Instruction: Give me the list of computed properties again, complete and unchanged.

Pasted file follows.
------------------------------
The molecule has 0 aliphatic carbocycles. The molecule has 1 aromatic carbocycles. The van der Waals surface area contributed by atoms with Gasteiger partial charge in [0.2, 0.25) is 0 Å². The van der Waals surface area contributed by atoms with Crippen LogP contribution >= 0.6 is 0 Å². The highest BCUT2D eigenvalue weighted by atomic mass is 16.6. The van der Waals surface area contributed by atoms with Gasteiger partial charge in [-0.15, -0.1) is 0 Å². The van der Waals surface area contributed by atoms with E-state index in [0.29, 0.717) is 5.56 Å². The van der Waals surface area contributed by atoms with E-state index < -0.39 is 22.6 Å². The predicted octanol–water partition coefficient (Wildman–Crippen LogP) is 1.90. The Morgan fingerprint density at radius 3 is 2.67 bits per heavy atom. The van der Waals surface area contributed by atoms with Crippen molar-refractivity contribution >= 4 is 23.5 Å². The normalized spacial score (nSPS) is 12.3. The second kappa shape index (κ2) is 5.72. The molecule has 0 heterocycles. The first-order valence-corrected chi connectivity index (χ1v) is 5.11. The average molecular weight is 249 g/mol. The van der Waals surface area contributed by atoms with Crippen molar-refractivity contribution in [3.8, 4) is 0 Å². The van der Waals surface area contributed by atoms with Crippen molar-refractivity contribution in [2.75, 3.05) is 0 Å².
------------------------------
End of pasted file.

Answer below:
The molecule has 0 aliphatic carbocycles. The molecule has 1 aromatic carbocycles. The van der Waals surface area contributed by atoms with Gasteiger partial charge in [0.2, 0.25) is 0 Å². The van der Waals surface area contributed by atoms with Crippen LogP contribution >= 0.6 is 0 Å². The highest BCUT2D eigenvalue weighted by atomic mass is 16.6. The van der Waals surface area contributed by atoms with Gasteiger partial charge in [-0.15, -0.1) is 0 Å². The van der Waals surface area contributed by atoms with E-state index in [0.29, 0.717) is 5.56 Å². The van der Waals surface area contributed by atoms with E-state index < -0.39 is 22.6 Å². The predicted octanol–water partition coefficient (Wildman–Crippen LogP) is 1.90. The Morgan fingerprint density at radius 3 is 2.67 bits per heavy atom. The van der Waals surface area contributed by atoms with Crippen molar-refractivity contribution >= 4 is 23.5 Å². The normalized spacial score (nSPS) is 12.3. The second kappa shape index (κ2) is 5.72. The molecule has 0 heterocycles. The first-order valence-corrected chi connectivity index (χ1v) is 5.11. The average molecular weight is 249 g/mol. The van der Waals surface area contributed by atoms with Crippen molar-refractivity contribution in [3.8, 4) is 0 Å². The van der Waals surface area contributed by atoms with Crippen molar-refractivity contribution in [2.75, 3.05) is 0 Å².